Home health agencies, durable medical equipment (вЂњDMEвЂќ) companies and other suppliers and providers of health care services also must be concerned with complying with the Anti-Kickback Statute and other Michigan and federal laws, rules, and regulations. Each year the Office of Inspector General (вЂњOIGвЂќ) publishes its work plan for the upcoming year. The work plan sets forth the areas of law in which the OIG wishes to focus its efforts by overseeing and identifying unacceptable practices by health care providers and suppliers. Some of the areas in which the OIG is focusing on whether various health care providers and suppliers are compliant with Michigan and federal law, are set forth below.
Home Health Agencies вЂ“ OIG intends to take a greater oversight of Outcome and Assessment Information Set (OASIS) data submitted by Medicare-certified Home Health Agencies (вЂњHHAвЂќs), including the Centers for Medicare and Medicaid ServicesвЂ™ (вЂњCMSвЂќ) processes for ensuring that HHAs submit accurate and complete OASIS data, compliant with the various laws. Federal regulations require that home health agencies conduct accurate comprehensive patient assessments that include OASIS data items and submit the data to CMS. OIG will review home health agencies OASIS data to identify payments for episodes for which OASIS data were not submitted or for which the billing code on the claim is inconsistent with OASIS data. Because of the growing concern over questionable billing, the OIG will be examining home health agenciesвЂ™ billings that exhibit certain characteristics that may indicate potential fraud under the law.
Nursing Homes and Skilled Nursing Facilities (вЂњSNFвЂќs)вЂ“ With more Medicare beneficiaries being transferred from hospitals to post-acute care facilities, the OIG is focusing on the quality of care and safety of Medicare beneficiaries being transferred to SNFs, inpatient rehabilitation facilities (вЂњIRFвЂќs) and long term-care hospitals. Particular attention will be on evaluating the transfer process and the identification of rates of adverse events and preventable hospital readmissions. The OIG will be reviewing Medicare and Medicaid certified nursing homes and their implementation of compliance plans as it relates to the day-to-day operations, as identified in the OIGвЂ™s compliance program guidance. To identify abuse under the law, the OIG will identify questionable billing patterns associated with nursing homes, SNFs and Medicare providers for Part B services provided to nursing home residents whose stays are not paid for under MedicareвЂ™s Part A SNF benefits.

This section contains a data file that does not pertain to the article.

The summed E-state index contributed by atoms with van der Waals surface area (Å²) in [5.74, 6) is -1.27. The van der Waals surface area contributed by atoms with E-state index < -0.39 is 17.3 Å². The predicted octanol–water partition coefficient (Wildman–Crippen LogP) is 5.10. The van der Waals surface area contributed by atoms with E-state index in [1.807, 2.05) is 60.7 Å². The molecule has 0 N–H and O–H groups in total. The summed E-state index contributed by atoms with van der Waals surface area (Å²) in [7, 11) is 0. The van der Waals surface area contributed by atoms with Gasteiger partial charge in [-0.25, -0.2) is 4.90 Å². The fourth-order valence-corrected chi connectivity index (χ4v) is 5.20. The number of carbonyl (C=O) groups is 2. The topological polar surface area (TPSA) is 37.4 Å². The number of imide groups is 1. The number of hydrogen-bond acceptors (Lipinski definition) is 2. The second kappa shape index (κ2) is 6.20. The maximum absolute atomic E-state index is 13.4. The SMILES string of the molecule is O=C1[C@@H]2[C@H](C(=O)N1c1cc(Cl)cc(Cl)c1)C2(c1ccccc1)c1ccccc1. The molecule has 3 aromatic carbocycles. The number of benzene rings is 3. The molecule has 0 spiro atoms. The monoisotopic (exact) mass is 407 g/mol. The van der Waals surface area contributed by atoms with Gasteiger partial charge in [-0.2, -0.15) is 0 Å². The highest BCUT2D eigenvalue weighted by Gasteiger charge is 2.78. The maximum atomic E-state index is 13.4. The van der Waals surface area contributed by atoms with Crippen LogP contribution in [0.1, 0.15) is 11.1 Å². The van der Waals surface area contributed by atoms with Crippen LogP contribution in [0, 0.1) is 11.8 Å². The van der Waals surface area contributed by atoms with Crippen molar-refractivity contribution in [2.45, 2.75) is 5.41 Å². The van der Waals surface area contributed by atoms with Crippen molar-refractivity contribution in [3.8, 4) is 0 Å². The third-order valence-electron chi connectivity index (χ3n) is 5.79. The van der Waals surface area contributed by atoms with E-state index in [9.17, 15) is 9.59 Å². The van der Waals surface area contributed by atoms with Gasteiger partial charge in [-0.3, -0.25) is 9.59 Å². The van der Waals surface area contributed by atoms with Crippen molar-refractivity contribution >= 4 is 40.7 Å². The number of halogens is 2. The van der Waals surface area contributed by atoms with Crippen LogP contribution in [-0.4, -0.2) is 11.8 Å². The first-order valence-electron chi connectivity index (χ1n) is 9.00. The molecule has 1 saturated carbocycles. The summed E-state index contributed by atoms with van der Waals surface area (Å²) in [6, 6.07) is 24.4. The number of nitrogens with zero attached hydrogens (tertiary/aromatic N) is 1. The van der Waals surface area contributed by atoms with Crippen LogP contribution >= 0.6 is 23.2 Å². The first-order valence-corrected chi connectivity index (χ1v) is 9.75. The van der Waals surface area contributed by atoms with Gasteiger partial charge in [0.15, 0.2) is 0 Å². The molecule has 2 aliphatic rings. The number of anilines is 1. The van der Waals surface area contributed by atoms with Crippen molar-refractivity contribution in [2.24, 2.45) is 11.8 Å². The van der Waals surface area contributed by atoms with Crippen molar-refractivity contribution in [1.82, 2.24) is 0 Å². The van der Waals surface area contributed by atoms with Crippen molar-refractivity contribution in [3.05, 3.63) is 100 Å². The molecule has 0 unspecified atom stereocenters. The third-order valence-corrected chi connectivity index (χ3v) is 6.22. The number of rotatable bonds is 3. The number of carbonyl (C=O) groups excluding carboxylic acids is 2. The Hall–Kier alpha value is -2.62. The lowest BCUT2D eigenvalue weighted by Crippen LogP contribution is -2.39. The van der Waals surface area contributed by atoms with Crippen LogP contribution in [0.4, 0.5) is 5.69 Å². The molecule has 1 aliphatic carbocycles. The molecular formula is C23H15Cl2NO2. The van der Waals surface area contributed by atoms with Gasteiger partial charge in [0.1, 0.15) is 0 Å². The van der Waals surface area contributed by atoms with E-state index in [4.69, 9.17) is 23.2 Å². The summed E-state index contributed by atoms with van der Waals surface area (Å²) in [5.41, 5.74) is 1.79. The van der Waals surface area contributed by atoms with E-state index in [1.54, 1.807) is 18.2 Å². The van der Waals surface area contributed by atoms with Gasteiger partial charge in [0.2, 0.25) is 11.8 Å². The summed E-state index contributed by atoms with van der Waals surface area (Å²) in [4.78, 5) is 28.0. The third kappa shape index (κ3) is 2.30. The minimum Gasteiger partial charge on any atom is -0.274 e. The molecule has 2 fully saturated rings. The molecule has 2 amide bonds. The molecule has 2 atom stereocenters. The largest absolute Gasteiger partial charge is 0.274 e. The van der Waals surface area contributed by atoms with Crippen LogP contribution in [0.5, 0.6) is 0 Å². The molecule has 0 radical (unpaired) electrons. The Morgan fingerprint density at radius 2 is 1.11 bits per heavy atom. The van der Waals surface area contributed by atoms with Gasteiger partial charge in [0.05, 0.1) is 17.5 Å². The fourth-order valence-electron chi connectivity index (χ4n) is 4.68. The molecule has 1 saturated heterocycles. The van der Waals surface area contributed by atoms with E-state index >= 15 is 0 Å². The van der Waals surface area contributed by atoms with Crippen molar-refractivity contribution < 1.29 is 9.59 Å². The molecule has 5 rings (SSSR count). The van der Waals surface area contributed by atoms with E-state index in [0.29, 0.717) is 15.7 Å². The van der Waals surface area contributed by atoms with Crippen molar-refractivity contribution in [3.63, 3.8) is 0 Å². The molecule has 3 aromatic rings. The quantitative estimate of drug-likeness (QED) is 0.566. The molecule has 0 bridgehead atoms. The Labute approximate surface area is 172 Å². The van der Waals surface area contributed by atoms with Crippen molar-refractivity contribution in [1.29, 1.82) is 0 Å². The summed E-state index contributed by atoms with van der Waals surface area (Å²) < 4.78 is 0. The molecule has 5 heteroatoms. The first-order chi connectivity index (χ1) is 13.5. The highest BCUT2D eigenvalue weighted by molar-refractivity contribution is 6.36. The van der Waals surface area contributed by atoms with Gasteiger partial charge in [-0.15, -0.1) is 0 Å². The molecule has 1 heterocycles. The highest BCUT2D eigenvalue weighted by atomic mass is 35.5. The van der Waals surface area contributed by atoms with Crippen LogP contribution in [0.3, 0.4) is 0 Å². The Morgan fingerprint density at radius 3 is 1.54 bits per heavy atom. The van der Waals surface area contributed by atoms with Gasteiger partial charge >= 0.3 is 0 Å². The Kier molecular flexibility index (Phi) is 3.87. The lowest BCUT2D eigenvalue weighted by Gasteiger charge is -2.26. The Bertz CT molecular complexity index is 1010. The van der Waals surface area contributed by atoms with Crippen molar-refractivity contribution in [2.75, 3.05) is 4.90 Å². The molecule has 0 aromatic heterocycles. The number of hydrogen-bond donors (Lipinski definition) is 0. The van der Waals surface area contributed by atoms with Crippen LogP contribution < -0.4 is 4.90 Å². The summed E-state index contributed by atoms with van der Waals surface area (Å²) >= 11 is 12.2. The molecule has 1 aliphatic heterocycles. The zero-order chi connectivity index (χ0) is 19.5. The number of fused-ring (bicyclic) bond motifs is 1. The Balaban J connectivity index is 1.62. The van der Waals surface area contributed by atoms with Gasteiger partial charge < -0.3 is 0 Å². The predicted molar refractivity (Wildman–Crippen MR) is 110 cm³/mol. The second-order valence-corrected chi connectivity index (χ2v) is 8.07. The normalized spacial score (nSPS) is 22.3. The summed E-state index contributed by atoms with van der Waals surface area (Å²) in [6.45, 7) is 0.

Hospices вЂ“ Since it has come to CongressвЂ™ attention that hospices and nursing facilities may be involved in inappropriate enrollment and compensation under the law, OIG will be reviewing hospicesвЂ™ marketing materials and practices and their financial relationships with nursing facilities. The focus will be on reviewing hospices that have a high percentage of their beneficiaries in nursing facilities.
Medical Equipment Companies and Other Suppliers вЂ“ While the OIG has made it a point to review Medicare contractorsвЂ™ (durable medical equipment (вЂњDMEвЂќ), prosthetics, orthotics and other supply companies (вЂњDMEPOSвЂќ)), enrollment and monitoring activities to identify applicants that pose fraud risks to Medicare law, the OIG has identified other areas of concern. The OIG will review DMEsвЂ™ Medicare Administrative Contractor claims processing edits to prevent payment to multiple suppliers of home blood-glucose test strips and lancets. Related to that, OIG will also review Medicare claims for diabetic testing supplies to identify questionable billing.
If you are a home health agency, DME provider, nursing home, hospice or other supplier of health care services and have questions as to whether you are at risk, contact The Health Law Center and speak to a qualified health law attorney at [email protected]